On Wednesday, the Liberals, NDP and Bloc voted in favor of carbon tax hikes, smashing the plea of the Conservatives to no longer add to the inflated living costs that Canadians already have to bear.
The previous day’s debate between the Conservative party’s new leader Pierre Poilievre and Terry Duguid, parliamentary secretary to the Minister of Environment and Climate Change, focused more on whether the tax hike is a climate change effort or a cost of living problem.
According to an analysis by the Globe and Mail’s Patrick Brethour, while both parties presented arguments and weaved narratives that omitted inconvenient bits of information, when it comes to the real cost of carbon pricing, the Conservatives prove to be “less wrong.”
The Liberal assertion is that the average Canadian household becomes a net beneficiary from carbon pricing because of the quarterly rebates, with Duguid saying that “under our federal system, most households come out ahead, and low-income households particularly do much better.”
What he studiously avoided talking about, according to Brethour, is that by hiking carbon pricing, spending and investment in carbon-intensive activities and industries will be less affordable and therefore discouraged. From this, larger changes in the economy would occur, and those changes will usually mean lost jobs and forgone investments. And once those changes start to happen, low-income households will have less to benefit.
Poilievre, meanwhile, focused more on the cost of carbon pricing to households including direct and indirect charges as well as follow-on economic costs, citing data from a spring report by the Parliamentary Budget Officer. What he didn’t say was that a portion of households would still be better off with carbon pricing, although it’s the smaller piece of the pie at 40%.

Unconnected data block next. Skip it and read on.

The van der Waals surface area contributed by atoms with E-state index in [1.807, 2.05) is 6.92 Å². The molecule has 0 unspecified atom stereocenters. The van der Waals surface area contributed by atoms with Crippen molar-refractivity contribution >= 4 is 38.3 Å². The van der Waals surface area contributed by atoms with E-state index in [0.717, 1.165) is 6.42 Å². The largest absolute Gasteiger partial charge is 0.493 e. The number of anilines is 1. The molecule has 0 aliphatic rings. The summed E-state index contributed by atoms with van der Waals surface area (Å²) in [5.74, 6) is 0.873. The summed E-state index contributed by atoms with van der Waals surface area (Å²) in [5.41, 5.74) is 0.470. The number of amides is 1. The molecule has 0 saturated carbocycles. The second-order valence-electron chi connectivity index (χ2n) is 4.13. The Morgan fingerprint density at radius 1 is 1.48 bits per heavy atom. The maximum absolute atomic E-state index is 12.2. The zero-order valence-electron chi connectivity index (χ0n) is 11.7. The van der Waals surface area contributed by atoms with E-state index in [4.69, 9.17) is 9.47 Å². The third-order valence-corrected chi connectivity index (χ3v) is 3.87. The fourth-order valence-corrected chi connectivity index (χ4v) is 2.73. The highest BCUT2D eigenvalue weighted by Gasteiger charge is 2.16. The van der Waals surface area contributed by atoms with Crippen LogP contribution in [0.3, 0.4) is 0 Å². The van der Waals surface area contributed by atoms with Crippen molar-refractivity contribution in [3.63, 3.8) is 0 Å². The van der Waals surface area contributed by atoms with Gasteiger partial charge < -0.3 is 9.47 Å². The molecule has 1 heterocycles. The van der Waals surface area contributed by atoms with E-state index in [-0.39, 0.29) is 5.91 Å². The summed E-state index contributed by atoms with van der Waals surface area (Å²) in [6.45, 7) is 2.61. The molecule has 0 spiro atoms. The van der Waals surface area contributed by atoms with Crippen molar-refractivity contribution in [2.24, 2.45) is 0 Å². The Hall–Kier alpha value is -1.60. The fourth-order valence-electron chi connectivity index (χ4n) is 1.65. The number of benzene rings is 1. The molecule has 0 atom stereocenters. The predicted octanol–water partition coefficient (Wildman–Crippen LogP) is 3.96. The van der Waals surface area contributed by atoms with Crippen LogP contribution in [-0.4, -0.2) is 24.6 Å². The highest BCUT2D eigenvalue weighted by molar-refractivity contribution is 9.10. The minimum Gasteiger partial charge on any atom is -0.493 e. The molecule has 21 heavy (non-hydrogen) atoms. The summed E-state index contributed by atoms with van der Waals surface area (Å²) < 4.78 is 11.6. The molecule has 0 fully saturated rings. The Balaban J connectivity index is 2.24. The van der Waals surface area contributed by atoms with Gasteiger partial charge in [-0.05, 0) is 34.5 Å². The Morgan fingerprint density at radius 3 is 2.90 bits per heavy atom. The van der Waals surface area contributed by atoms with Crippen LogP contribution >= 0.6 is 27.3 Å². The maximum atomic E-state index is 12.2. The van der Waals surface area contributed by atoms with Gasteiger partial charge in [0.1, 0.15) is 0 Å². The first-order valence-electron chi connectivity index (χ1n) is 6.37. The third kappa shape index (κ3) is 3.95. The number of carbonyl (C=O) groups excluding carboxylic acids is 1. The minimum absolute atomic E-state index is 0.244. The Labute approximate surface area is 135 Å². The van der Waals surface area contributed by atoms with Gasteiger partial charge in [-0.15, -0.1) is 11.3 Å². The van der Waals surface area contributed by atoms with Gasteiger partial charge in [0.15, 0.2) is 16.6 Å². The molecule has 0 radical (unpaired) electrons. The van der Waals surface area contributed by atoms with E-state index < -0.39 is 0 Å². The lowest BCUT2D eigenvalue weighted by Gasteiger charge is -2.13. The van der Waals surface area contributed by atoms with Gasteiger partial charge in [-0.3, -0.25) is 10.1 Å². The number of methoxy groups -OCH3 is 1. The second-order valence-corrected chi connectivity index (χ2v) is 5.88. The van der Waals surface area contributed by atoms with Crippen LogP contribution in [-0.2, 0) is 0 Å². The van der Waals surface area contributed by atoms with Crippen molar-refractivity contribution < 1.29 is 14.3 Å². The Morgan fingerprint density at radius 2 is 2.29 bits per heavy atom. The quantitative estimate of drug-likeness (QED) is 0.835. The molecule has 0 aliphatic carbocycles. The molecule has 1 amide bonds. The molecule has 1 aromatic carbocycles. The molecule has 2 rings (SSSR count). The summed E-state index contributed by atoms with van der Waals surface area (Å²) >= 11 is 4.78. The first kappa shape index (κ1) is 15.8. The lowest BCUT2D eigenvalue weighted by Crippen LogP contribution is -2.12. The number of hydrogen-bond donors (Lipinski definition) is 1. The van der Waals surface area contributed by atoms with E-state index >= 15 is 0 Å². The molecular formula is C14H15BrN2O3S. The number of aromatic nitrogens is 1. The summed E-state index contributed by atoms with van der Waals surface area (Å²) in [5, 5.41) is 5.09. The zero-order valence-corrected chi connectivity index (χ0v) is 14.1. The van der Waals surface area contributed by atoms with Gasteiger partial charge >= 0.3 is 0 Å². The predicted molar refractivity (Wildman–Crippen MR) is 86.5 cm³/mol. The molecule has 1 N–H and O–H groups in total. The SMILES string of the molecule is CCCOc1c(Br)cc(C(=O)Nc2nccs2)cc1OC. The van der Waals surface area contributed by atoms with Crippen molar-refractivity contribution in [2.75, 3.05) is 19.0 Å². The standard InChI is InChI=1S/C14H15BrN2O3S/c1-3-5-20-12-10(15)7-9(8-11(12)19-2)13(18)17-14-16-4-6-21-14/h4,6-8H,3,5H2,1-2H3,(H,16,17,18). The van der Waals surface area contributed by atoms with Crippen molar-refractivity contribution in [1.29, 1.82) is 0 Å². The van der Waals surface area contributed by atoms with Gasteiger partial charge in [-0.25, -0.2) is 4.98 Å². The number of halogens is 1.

Brethour concluded that the Conservatives, “presented a broader, and more accurate, accounting of the financial and economic costs to households of federal carbon pricing.”
While he is yet to present a plan, Poilievre claims that he can reduce the country’s industrial greenhouse gas emissions without the need for a federal carbon tax.
And it’s been done. The United States has actually been more successful at doing this than Canada without a carbon tax.
The two countries both aimed to reduce emissions to 17% below 2005 levels by 2020. Canada, with a federal carbon tax, was only able to reduce emissions by 9%. While the US was able to reduce emissions by 21% without one.
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